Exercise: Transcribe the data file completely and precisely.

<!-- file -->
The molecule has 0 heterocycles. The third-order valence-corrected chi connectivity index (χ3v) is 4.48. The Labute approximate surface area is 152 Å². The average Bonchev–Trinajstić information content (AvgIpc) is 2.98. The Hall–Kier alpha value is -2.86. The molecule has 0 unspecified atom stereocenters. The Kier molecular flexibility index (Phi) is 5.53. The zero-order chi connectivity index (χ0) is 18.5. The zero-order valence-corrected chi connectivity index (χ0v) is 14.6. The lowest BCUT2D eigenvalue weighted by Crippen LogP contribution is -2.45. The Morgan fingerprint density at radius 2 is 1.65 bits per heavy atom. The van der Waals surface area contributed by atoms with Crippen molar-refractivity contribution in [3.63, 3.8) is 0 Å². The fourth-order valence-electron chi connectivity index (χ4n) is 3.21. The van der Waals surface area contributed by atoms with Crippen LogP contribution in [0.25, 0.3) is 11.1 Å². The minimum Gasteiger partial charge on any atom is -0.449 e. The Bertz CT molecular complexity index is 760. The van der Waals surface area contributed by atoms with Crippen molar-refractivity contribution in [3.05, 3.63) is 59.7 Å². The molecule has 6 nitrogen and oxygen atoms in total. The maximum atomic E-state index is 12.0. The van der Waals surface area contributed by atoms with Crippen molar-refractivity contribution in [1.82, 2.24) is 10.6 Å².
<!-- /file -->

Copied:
The molecule has 0 heterocycles. The third-order valence-corrected chi connectivity index (χ3v) is 4.48. The Labute approximate surface area is 152 Å². The average Bonchev–Trinajstić information content (AvgIpc) is 2.98. The Hall–Kier alpha value is -2.86. The molecule has 0 unspecified atom stereocenters. The Kier molecular flexibility index (Phi) is 5.53. The zero-order chi connectivity index (χ0) is 18.5. The zero-order valence-corrected chi connectivity index (χ0v) is 14.6. The lowest BCUT2D eigenvalue weighted by Crippen LogP contribution is -2.45. The Morgan fingerprint density at radius 2 is 1.65 bits per heavy atom. The van der Waals surface area contributed by atoms with Crippen molar-refractivity contribution in [3.63, 3.8) is 0 Å². The fourth-order valence-electron chi connectivity index (χ4n) is 3.21. The van der Waals surface area contributed by atoms with Crippen LogP contribution in [0.25, 0.3) is 11.1 Å². The minimum Gasteiger partial charge on any atom is -0.449 e. The Bertz CT molecular complexity index is 760. The van der Waals surface area contributed by atoms with Crippen molar-refractivity contribution in [3.05, 3.63) is 59.7 Å². The molecule has 6 nitrogen and oxygen atoms in total. The maximum atomic E-state index is 12.0. The van der Waals surface area contributed by atoms with Crippen molar-refractivity contribution in [1.82, 2.24) is 10.6 Å².